GED scoring is pretty straightforward. There are four subtests (so-called “modules”) that all require test-takers to attain at least a score of 145. So the GED passing score is 145.
The four GED subtests, which now can be taken online as well, are scored on a scale that runs from 100 to 200.
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If you score in the 100-145 range, you have produced a “below passing” score, and this counts for all four of the GED® subject modules.
The GED Test Score Chart
- 145-164 – This range indicates a High School Equivalent level of your knowledge and skills.
- 164-174 – This range indicates the College-Ready level of your capabilities. You’re good to go to college if you want.
- 175-200 – This range indicates the College-Ready level, and you’ll receive up to 10 College Credits as well.
The 3 different GED passing score levels indicate the aptitude ranges and in what way a test-taker is likely to succeed in the job market or in college.
Students that score in the GED passing range of 145 to 164 have passed that GED module at a level that compares to that of graduating high school seniors.
Test-takers that score in the GED College Ready range of 165 to 174 are expected to successfully attend credit-bearing academic college programs.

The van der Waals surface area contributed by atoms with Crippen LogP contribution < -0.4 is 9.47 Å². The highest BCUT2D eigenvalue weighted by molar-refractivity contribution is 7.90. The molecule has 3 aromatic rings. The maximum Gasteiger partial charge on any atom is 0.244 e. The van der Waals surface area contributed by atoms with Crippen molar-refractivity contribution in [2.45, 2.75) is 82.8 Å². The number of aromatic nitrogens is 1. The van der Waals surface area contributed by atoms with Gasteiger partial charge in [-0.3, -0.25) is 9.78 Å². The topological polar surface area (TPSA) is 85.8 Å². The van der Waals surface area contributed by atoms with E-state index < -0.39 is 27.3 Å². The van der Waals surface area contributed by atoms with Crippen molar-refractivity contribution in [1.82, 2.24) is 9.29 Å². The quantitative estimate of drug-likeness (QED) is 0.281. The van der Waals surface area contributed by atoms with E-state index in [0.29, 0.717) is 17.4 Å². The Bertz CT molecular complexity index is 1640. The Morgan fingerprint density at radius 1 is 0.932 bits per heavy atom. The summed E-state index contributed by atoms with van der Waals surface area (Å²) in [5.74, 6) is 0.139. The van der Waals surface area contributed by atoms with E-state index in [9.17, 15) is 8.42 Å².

Students that attain scores in the GED College Ready plus College Credit range of 175 to 200 are very likely to be able to be successful in college-level programs.
Students scoring in the last two categories may have the requirement to take additional college placement tests like SAT or ACT or other remedial classes waived at a great number of schools.
What Is A Good GED Score?
A good GED score is at least 145 points per subject, so at least 580 points for the whole test (4 subjects). This score guarantees you pass the GED test and receive the GED diploma from your home state.
However, if your goal is to attend college, a score of 145 points per subject is NOT sufficient.
You have to aim for higher scores than those taking the GED exam just to get a high school equivalency score, perhaps for employment purposes. For all GED testing requirements, <- check out this post.